The Best That You Can Be

Written by Joe Driscoll

November 27, 2009

Not too long ago I had the pleasure of sitting next to Bobby Knight, coach of Indiana University’s basketball team, while on a cross country flight. Coach Knight was returning from giving a basketball clinic and I was traveling to a meeting with a group of managers that had been working at turning around a troubled business.

We had a brief but pleasant conversation. I told Coach Knight about a young man who was a serious basketball player. He works hard at improving his game and hopes to be able to play at the college level in a few years. I told Coach Knight that the young man would appreciate his advice.

He took the time to make a thoughtful response and wrote a note that included the following. “The best advice I can give a young player is to work toward being the best player you can be without worrying what that is. Don’t back yourself into an end result, but concentrate on what you can do now to become the best that your abilities will allow.”

Focus on “being the best that you can be without worrying what that is.” That’s great advice for a young ball player, but it’s also great business advice. “Don’t back yourself into an end result, but concentrate on what you can do now to become the best that your abilities will allow.” That’s how successful businesses are built.

You need a vision, a dream to justify the hard work and commitment that it takes to get to the top in any endeavor. You need to have a long term perspective in order to make the correct strategic decisions. Just as the young basketball player needs the dream of a college playing career to make the sacrifices and to justify the year round commitment, the business owner needs a vision of eventual success.

For both the young hoopster and the aspiring entrepreneur to achieve that success however, the focus of attention needs to be on each day’s activities. The question is ,”What can I do today to make this a better business today?”, not “What can I do today to become a ten million dollar business?”

The business that I was visiting later that day had begun in 1985. Its energetic and personable President had a strong vision of where she wanted to take the company. In mid-1986 sales for the following year were forecast to be eighteen million, one giant step to the big time. Customer interest appeared to be sufficient to support the ambitious projection, but the company had yet to produce a profit and the systems and personnel to support an eighteen million dollar sales volume were not in place.

As the 1987 year approached, the company’s ambitious goals became too much to swallow at one time. Performance was less than desirable on the initial business, costs mounted, dissension grew, and potential customers lost interest. A business that once held great promise deteriorated rapidly. The company had focused solely on its vision of growth and had neglected to concentrate on being the “best it could be without worrying what that is.”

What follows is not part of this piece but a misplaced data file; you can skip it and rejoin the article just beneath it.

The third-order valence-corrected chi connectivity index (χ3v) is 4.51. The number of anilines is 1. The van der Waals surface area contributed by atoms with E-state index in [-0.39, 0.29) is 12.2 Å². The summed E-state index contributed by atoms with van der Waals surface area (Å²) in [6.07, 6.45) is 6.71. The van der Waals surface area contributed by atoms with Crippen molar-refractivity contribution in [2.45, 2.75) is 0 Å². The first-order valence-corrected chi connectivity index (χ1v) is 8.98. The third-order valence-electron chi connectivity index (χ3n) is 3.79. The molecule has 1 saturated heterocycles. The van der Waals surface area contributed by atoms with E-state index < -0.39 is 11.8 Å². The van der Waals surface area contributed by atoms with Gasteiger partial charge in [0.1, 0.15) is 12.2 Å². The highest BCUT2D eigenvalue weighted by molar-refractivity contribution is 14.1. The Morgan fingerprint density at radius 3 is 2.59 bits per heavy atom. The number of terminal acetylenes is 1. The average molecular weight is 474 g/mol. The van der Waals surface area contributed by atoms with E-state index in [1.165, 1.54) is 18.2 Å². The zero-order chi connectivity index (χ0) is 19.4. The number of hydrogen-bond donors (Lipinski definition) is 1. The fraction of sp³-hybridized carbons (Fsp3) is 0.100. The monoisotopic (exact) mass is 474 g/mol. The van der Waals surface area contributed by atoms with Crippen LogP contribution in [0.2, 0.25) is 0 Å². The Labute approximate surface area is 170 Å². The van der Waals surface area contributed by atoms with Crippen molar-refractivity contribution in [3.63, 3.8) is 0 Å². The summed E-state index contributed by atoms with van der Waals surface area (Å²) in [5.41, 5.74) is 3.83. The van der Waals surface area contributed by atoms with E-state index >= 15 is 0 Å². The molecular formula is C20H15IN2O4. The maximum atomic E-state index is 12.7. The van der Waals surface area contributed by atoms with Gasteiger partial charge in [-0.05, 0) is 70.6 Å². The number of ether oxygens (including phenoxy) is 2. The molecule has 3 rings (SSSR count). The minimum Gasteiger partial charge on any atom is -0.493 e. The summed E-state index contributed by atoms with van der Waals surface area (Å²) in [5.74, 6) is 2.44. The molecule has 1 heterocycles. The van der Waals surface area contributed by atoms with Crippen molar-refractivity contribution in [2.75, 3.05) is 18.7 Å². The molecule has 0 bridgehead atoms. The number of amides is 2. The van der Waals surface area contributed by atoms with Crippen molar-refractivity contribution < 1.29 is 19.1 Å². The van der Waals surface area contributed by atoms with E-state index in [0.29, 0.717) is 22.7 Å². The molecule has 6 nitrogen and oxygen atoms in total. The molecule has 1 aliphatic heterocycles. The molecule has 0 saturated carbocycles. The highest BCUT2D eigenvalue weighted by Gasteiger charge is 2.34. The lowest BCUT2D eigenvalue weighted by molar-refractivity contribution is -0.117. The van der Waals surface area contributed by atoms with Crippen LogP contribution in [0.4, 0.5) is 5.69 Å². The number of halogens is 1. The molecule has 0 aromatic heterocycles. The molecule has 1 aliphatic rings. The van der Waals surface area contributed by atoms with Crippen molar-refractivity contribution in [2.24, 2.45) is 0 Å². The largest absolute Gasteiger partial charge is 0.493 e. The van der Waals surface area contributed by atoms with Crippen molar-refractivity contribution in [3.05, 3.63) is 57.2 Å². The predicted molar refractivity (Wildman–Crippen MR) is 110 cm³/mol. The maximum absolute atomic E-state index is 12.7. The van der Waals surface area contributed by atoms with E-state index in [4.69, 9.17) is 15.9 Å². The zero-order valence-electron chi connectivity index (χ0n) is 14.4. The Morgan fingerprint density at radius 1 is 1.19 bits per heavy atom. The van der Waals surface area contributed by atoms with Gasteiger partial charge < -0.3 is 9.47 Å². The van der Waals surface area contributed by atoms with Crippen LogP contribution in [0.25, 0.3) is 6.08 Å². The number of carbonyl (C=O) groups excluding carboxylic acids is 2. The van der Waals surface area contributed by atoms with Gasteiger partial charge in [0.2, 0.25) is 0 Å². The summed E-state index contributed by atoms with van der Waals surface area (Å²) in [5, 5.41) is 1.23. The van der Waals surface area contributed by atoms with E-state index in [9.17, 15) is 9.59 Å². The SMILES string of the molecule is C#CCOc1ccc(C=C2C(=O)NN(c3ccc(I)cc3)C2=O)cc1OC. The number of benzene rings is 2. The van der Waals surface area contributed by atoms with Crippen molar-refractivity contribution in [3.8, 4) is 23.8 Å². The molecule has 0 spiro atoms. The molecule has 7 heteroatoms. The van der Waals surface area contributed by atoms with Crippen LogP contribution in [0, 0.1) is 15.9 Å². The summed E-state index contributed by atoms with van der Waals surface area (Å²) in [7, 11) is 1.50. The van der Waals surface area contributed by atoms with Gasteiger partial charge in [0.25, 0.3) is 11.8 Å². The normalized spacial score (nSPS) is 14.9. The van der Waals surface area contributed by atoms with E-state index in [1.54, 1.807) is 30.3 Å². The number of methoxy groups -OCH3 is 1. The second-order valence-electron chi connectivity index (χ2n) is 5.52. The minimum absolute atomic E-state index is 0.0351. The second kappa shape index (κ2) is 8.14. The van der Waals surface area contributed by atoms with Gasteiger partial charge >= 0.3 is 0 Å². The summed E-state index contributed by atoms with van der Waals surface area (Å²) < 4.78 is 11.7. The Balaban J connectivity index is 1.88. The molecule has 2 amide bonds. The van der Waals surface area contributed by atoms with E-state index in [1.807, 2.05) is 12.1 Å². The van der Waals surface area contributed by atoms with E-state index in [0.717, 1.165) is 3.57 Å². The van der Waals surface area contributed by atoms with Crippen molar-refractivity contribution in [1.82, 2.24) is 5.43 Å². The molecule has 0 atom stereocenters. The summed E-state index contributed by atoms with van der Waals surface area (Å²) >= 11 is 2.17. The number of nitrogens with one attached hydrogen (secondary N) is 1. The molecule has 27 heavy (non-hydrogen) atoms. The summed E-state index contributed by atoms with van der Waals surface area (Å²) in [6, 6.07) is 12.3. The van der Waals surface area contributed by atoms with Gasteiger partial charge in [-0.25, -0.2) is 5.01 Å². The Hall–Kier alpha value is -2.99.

Although the management was replaced, many observers believed that the company would not be able to survive. Customers were disenchanted, employees were demoralized, costs were high, and cash was low. Those that remained had little choice. They did the best that they could with a few remaining orders for those customers that remained.

The new management retained their vision for a successful company, but they concentrated their daily efforts on being the “‘best that they could be without worrying what that is.” Those few remaining customers were pleased with the quality and the service that they received. After several months more orders were placed, moral picked up, costs were reduced, and the long journey back had begun.

In nine short months the company returned from the brink of disaster and had established itself as a viable enterprise with profitable operations and annual sales of nearly seven million dollars. A dramatic turnaround made not in one giant step, but rather with a daily concentration on “being the best that you can be without worrying what that is.”

When an athlete or a business person becomes preoccupied with their long term goals, they can become vulnerable to unnecessary disappointment. They may cut too many corners that will eventually prove costly or they may overlook other, more suitable opportunities that develop along the way.

The world has been blessed with great surgeons who once had been determined athletes, with small companies that became big, not by design, but rather because of performance. These successful individuals and businesses share a common commitment to excellence in all their undertakings. It was not a focus on greatness that enabled their success, but rather a concentration on excellence, step, by step, day by day. While it may seem a bit methodical to someone just beginning the journey, it is the fastest and the only way to the top, “whatever that may be”.

You May Also Like…